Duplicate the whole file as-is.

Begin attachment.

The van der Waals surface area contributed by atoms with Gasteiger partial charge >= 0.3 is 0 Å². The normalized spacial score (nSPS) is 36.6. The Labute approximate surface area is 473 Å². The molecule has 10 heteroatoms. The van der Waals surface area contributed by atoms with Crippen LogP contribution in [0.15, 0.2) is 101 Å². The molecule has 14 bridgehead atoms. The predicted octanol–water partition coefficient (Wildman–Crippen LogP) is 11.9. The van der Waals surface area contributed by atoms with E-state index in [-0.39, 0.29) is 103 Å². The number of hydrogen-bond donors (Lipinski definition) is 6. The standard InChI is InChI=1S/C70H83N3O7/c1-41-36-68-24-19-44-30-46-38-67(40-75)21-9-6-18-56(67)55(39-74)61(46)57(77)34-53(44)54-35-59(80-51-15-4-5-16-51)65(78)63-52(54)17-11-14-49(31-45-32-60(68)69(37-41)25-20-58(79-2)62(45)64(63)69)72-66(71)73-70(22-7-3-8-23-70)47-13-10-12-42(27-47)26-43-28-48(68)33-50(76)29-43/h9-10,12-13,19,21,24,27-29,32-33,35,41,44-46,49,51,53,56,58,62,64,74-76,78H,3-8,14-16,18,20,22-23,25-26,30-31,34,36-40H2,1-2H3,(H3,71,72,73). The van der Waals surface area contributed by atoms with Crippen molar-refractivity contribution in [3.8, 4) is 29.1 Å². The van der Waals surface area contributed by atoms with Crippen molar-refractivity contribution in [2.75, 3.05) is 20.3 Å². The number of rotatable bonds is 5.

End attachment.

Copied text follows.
The van der Waals surface area contributed by atoms with Gasteiger partial charge >= 0.3 is 0 Å². The normalized spacial score (nSPS) is 36.6. The Labute approximate surface area is 473 Å². The molecule has 10 heteroatoms. The van der Waals surface area contributed by atoms with Crippen LogP contribution in [0.15, 0.2) is 101 Å². The molecule has 14 bridgehead atoms. The predicted octanol–water partition coefficient (Wildman–Crippen LogP) is 11.9. The van der Waals surface area contributed by atoms with E-state index in [-0.39, 0.29) is 103 Å². The number of hydrogen-bond donors (Lipinski definition) is 6. The standard InChI is InChI=1S/C70H83N3O7/c1-41-36-68-24-19-44-30-46-38-67(40-75)21-9-6-18-56(67)55(39-74)61(46)57(77)34-53(44)54-35-59(80-51-15-4-5-16-51)65(78)63-52(54)17-11-14-49(31-45-32-60(68)69(37-41)25-20-58(79-2)62(45)64(63)69)72-66(71)73-70(22-7-3-8-23-70)47-13-10-12-42(27-47)26-43-28-48(68)33-50(76)29-43/h9-10,12-13,19,21,24,27-29,32-33,35,41,44-46,49,51,53,56,58,62,64,74-76,78H,3-8,14-16,18,20,22-23,25-26,30-31,34,36-40H2,1-2H3,(H3,71,72,73). The van der Waals surface area contributed by atoms with Crippen molar-refractivity contribution in [3.8, 4) is 29.1 Å². The van der Waals surface area contributed by atoms with Crippen molar-refractivity contribution in [2.75, 3.05) is 20.3 Å². The number of rotatable bonds is 5.